Abstract Body

Studies show higher rates of myocardial infarctions (MI) with HIV and aging. Abacavir (ABC) has also been associated in some studies with an increased risk of cardiovascular (CV) events. To assess the relative impact of one intervention to reduce MI risk in HIV patients versus another, we modelled the impact of interventions that address traditional risk factors and replacing ABC on predicted MI rates. While other HIV antivirals have been associated with elevated MI risk, we used ABC as an example of the impact of changing HIV treatment in addition to a focus on traditional risk factors.

Strategies for reducing MI rates in HIV patients were compared over 10 years using a decision tree model. Assumptions about the effectiveness of smoking cessation counseling, substitution of ABC with an alternative regimen, anti-hypertensive and anti-hyperlipidemia medication use were based on publications from the HIV or general population. We adjusted for sex, age, and presence of the four MI risk factors. Interventions were compared based on published data on the probability of success of changing the risk factor and the impact of changing it when successful. For smoking cessation, the impact was based on published quit rates following counseling, 36.5% after one year and 10% annual relapse rate.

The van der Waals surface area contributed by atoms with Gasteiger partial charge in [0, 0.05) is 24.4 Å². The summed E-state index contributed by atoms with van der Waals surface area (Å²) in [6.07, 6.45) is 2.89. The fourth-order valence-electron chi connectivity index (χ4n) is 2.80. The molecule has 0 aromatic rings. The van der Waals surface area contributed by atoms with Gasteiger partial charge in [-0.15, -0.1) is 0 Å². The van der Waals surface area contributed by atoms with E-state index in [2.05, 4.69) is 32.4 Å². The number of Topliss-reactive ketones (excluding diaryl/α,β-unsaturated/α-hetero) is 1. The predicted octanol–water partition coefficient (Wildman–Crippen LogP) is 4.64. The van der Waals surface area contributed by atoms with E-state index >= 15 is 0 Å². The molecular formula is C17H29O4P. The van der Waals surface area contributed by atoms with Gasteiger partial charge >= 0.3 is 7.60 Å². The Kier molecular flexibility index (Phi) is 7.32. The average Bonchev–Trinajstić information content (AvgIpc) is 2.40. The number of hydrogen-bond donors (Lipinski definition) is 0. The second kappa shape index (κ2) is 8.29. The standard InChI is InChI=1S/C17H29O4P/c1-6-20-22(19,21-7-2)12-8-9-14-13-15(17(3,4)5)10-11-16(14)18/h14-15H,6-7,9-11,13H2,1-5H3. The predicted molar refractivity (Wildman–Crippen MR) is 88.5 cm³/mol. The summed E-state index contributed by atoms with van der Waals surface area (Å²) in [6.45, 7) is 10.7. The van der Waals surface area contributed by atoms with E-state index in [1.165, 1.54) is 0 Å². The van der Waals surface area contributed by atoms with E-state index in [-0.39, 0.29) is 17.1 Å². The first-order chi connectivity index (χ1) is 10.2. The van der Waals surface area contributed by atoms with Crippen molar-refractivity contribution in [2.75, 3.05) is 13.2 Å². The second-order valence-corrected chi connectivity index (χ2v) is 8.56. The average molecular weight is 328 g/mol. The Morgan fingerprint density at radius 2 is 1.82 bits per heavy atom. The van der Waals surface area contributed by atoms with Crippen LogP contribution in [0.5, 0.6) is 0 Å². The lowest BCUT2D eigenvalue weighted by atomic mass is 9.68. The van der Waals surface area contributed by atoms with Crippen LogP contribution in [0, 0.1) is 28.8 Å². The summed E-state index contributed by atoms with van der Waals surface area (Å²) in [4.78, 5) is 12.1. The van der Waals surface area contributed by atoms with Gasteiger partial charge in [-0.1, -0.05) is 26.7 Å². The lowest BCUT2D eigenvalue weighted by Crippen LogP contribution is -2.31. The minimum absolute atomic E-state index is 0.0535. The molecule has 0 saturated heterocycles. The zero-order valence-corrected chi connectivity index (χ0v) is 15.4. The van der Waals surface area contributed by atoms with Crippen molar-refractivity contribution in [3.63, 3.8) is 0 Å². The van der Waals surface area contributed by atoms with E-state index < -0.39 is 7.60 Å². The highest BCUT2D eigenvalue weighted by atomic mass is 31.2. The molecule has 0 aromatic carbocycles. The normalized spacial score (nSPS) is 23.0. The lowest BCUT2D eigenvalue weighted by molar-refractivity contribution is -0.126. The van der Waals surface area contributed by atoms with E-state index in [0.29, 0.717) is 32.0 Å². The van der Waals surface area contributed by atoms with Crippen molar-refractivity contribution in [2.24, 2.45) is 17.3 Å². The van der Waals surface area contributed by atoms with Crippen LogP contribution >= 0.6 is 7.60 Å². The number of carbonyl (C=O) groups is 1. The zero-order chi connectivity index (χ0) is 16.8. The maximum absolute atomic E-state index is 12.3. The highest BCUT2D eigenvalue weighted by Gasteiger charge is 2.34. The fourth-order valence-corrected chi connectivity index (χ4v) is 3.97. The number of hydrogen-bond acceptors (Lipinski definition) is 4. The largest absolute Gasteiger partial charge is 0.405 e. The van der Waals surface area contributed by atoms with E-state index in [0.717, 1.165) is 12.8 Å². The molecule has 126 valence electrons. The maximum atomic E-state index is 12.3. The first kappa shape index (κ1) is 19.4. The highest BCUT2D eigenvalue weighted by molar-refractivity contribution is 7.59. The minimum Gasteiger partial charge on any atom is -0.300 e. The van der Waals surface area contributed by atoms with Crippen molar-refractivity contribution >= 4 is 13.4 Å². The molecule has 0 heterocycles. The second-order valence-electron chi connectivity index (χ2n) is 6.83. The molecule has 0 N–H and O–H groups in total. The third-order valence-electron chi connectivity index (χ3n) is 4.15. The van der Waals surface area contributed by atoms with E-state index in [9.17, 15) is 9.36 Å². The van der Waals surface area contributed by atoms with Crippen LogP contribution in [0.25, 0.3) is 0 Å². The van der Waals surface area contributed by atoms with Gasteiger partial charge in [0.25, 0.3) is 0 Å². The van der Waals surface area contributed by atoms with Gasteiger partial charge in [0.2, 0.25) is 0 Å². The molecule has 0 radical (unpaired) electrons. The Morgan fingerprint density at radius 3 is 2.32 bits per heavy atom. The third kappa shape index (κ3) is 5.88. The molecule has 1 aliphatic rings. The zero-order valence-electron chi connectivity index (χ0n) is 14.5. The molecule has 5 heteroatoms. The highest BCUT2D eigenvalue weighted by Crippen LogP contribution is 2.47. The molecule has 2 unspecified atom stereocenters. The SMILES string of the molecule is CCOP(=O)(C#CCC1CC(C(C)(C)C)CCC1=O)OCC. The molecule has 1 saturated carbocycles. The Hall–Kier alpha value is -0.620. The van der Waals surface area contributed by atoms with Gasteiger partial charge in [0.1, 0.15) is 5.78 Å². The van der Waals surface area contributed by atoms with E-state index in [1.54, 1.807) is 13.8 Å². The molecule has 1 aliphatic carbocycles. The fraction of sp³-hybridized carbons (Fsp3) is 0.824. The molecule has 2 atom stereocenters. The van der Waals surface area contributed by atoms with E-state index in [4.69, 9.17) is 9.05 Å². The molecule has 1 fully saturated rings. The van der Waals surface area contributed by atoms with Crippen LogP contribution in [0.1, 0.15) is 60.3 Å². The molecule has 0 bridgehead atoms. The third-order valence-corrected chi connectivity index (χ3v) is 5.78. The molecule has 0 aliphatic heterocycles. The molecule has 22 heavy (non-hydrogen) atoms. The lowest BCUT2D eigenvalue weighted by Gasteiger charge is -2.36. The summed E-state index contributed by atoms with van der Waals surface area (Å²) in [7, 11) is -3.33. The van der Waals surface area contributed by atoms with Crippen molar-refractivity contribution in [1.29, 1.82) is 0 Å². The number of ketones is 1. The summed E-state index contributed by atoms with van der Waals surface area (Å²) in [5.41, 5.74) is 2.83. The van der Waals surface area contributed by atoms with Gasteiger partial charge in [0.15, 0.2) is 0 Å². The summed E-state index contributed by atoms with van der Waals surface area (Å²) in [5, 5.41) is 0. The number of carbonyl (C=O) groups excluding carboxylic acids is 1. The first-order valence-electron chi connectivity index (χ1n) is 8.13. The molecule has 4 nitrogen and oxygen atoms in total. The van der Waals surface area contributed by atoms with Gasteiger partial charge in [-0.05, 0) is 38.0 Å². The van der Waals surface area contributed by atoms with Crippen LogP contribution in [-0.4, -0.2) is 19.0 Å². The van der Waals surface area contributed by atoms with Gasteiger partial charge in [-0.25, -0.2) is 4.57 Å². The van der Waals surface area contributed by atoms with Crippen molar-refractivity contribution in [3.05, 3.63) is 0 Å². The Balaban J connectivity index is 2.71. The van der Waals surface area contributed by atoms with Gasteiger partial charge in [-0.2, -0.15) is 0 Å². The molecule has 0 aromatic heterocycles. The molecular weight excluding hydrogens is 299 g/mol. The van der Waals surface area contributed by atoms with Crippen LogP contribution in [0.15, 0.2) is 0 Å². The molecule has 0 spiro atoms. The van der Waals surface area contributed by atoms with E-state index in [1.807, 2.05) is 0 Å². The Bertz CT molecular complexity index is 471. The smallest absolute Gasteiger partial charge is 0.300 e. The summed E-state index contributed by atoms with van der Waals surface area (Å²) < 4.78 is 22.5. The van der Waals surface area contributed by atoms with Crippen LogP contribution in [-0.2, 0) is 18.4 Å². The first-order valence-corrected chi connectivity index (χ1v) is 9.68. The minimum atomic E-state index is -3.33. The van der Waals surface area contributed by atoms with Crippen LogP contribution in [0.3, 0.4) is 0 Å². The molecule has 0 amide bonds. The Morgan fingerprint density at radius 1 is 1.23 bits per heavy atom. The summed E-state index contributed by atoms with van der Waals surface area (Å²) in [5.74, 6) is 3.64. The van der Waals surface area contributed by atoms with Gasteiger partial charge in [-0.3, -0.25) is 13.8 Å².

In the base case of 50-year old HIV positive male smokers who only replaced ABC, there was a 46% reduction in the MI rate compared to those who continued ABC (0.31/ 100 vs. 0.58/ 100 PY). Men who are counseled and treated for smoking cessation which resulted in an 11% MI rate reduction versus those who did not attempt smoking cessation (0.52/ 100 vs. 0.58/ 100 PY). Over 10 years, compared to no MI intervention, ABC substitution prevented more MIs than counseling about smoking (2.64 vs 0.63 MIs per 100 persons). The impact of treating hypertension and hyperlipidemia was a 19% and 31% reduction in MI risk, respectively (see Table).

By incorporating the impact of CV risk factor modification based on real world data, this model suggests that replacing ABC, which can be accomplished in most patients, is potentially more impactful in reducing MI risk than interventions solely on traditional risk factors. While this model does not account for all tobacco risks, findings highlight the role that ABC substitution can have on MI risk over time compared to antismoking, hypertension and lipid lowering interventions. Interventions to address all CV risk factors are warranted.